This page provides information on the support available for those affected by the incident at the Berlin Christmas market on 19 December 2016.
The German police have issued a contact number +49 30 540 23 111 for people concerned, or +49 30 540 24 111 for people who may have relevant information.
If you were involved in any way and you wish to speak to consular staff in Germany please call the British embassy on +49 30 204570.
Compensation and financial support
The German government has announced a compensation scheme for victims of the Berlin attack. You can find further details about this, including an information sheet in English, on the German Federal Office (Bundesamt für Justiz) website.
Contact details for the Federal Office of Justice:
- Tel: +49 228 99 410 5288 or +49 228 99 410 5790
- E-Mail: firstname.lastname@example.org
Criminal Injuries Compensation Authority
The Criminal Injuries Compensation Authority (CICA) can consider applications for compensation under the Victims of Overseas Terrorism Compensation Scheme, for those bereaved or injured in terrorist incidents that have happened outside the UK. Anyone who has been directly affected by this incident can find out more about by calling the CICA helpline on 0300 003 3601. CICA can also provide advice about the interaction between this and the German scheme.
Disability and bereavement support
You may be entitled to financial support if you are injured or unable to work as a result of being involved in the attack. You can read more information about Carers and Disability Benefits, and financial help if you become disabled. The Department for Work and Pensions (DWP) also provides advice about a range of payments and benefits relating to bereavement.
Sources of support in the UK
Anyone feeling unwell, or overwhelmed and unable to cope as a result of their experience should speak to their GP or call NHS 111. Remember to tell them that you were in Berlin at the time of the attack.
There is more information in the
Victim Support can offer practical advice and emotional support. You can contact them through their free helpline on 0808 16 89 111.
Disaster Action – while the organisation no longer operates, their website has useful information to help bereaved people and survivors.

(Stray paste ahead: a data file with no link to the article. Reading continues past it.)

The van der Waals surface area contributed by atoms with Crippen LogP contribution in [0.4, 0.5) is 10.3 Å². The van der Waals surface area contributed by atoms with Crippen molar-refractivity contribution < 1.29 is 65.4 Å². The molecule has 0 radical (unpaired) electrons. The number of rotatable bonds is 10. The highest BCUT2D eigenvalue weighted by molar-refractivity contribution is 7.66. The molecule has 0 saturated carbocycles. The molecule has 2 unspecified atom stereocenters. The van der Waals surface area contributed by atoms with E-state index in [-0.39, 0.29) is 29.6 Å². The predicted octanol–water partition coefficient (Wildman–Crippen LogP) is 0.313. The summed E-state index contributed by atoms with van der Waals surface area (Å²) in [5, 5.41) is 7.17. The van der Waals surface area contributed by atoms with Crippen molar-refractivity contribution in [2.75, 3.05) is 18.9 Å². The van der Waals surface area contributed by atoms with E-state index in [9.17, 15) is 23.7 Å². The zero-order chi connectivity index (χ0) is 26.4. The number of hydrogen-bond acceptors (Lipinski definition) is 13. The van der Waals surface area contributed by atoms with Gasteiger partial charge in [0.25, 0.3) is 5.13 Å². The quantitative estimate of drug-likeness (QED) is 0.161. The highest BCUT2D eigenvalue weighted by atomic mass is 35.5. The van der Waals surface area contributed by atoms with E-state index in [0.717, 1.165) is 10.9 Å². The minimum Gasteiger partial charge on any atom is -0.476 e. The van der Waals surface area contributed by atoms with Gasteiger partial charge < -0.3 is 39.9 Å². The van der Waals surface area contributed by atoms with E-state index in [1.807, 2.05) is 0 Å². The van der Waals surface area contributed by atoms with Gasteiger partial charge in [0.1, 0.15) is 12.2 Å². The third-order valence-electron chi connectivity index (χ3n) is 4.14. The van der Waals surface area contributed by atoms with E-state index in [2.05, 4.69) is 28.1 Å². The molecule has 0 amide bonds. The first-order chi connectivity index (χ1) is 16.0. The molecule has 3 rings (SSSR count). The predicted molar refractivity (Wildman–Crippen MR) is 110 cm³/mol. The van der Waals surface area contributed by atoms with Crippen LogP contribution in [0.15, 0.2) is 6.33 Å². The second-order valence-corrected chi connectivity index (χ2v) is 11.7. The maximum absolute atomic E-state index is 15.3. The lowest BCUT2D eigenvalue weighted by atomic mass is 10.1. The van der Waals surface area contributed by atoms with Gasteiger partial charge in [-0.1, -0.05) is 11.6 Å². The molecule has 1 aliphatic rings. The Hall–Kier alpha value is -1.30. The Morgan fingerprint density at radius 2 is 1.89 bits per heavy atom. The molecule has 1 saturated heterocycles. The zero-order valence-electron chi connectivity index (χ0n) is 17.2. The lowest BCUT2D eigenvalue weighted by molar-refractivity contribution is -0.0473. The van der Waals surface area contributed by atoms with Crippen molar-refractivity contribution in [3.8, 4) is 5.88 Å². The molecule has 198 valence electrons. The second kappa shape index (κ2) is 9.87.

The Victims’ Information Service consists of a national information line enabling victims of crime to get information on their entitlements to support, and on local arrangements for the provision of support to victims. The information line will also provide immediate emotional and practical assistance when needed, whilst focused on getting victims to locally commissioned support as quickly as possible. You can contact the Victims’ Information Service on 0808 168 9293, which is free to call.
Post Traumatic Stress Disorder
Initially when someone has been exposed to traumatic events and showing signs of post-traumatic stress disorder (PTSD), they should be assessed by a General Practitioner (GP) who will then refer the patient on to a specialist service. For the first few weeks, the intervention from the professional providing mental health care is ‘watchful waiting’. This is because two thirds of people with PTSD recover in the first few weeks.
After that, the patient may receive psychotherapy, usually either Cognitive Behavioural Therapy (CBT) or Eye Movement Desensitisation Therapy (EMDR). CBT tends to be useful for a wide range of mental health problems while EMDR is a treatment specifically designed for people with PTSD.
Both therapies can be provided through local Improving Access to Psychological Therapies (IAPT) services, community mental health services or through Child and Adolescent Mental Health Services (CAMHS). Please note that in CAMHS, CBT is available in most places but EMDR is not commonly used in CAMHS.
For children and young people with PTSD, trauma-focused CBT is usually recommended. This will normally involve a course of 8-12 sessions that have been adapted to suit the child’s age, circumstances and level of development. Where appropriate, treatment will include consulting with and involving the child’s family. Treatment with medication is not usually recommended for children and young people with PTSD.